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NetCompetition, an organization dedicated to improving competitiveness in the internet market, held a panel discussion and debate on April 4th on the topic “Thinking and Starting Anew: Modernizing Communications Law for American Consumers.” Scott Cleland, Heartland Institute policy advisor and president of the Precursor consultancy firm, was the first of the five guests to speak.
Cleland explained how regulations in the communications market have become increasingly obsolete due to the speed of innovation in the sector and that, rather than replacing the old regulations, new rules are simply layered on top of the old. Cleland likened these layers of regulation to an archeological site; the historical layers become lose stability over time as external forces work their way into them.
Cleland asked the question, “How do you take something that obsolete and that dysfunctional, how do you make it work?” The answer is simple and elegant: “You want to build it on a lasting foundation of enduring American values.” These values, according to Cleland, are competition, consumer protection, universal connectivity, and public safety. By enacting a new regulatory regime that allows for innovation in the ever-shifting marketplace, the communications and technology industries will be able to grow and thrive.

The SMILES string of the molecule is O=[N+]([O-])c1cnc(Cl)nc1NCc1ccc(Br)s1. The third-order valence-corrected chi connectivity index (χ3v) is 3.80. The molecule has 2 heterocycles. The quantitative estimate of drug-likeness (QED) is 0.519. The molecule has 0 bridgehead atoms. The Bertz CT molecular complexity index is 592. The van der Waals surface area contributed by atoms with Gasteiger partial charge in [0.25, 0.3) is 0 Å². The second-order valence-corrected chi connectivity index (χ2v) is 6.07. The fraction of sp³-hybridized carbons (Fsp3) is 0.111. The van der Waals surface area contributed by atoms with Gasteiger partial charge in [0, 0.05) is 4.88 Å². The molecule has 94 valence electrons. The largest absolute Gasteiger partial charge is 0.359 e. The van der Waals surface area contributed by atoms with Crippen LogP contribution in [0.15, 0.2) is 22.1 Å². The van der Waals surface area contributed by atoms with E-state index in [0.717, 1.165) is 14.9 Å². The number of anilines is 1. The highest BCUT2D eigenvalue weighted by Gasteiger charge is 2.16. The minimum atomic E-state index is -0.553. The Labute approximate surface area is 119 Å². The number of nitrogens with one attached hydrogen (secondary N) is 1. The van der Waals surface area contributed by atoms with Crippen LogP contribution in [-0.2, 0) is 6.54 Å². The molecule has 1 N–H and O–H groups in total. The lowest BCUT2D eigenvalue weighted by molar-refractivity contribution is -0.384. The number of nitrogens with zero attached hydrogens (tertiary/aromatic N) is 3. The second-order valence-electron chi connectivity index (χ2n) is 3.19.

Most of the panelists agreed in large part with Cleland’s analysis. Gene Kimmelman of Public Knowledge even acknowledged the detrimental effects of extremely complex regulation. Kimmelman proposed that a bipartisan be established to reach agreement on what the “shared values and principles” are.
Hal Singer of the centrist Progressive Public Policy Institute likewise condemned the current regulatory regime as one that stifles innovation and beneficial competition, saying that, “many of the existing regulations are no longer justified.”
The only panelist rigorously opposed to Cleland’s ideals was Mark Cooper, the researcher director of the Consumer Federation of America. Cooper contended that, “The layers we’ve added, that Scott laments, are, in fact, progress. And every time we’ve had a major revolution in America, in terms of the economy, we’ve expanded the rights of individuals, because that’s what progressive societies do.” Cooper also argued that the market would not solve in some areas and that some subsidies in the market would be essential.
The American Enterprise Institute’s Jeff Eisenbach struck back at this criticism, explaining that Cooper’s argument amounted to an upholding of “the tyranny of the status quo.” Eisenbach added a new layer of criticism of that status quo, arguing that a principle of zero-base regulatory budgeting would solve many of the problems of obsolete and overly-constricting regulations. In zero-base budgeting, the regulator must ask one question: “If we weren’t doing it, would we start?”
Eisenbach contends that this question could transform the regulatory regime: “If you asked that question about the vast majority of what the Federal Communications Commission does today, the answer is no.”
The arguments presented by the panelists show a growing movement in favor of cutting our and streamlining the grotesque regulatory regime of the communications sector. Communications technology is one of America’s most cutting-edge industries, but that can only remain the case if onerous regulations do not stifle it.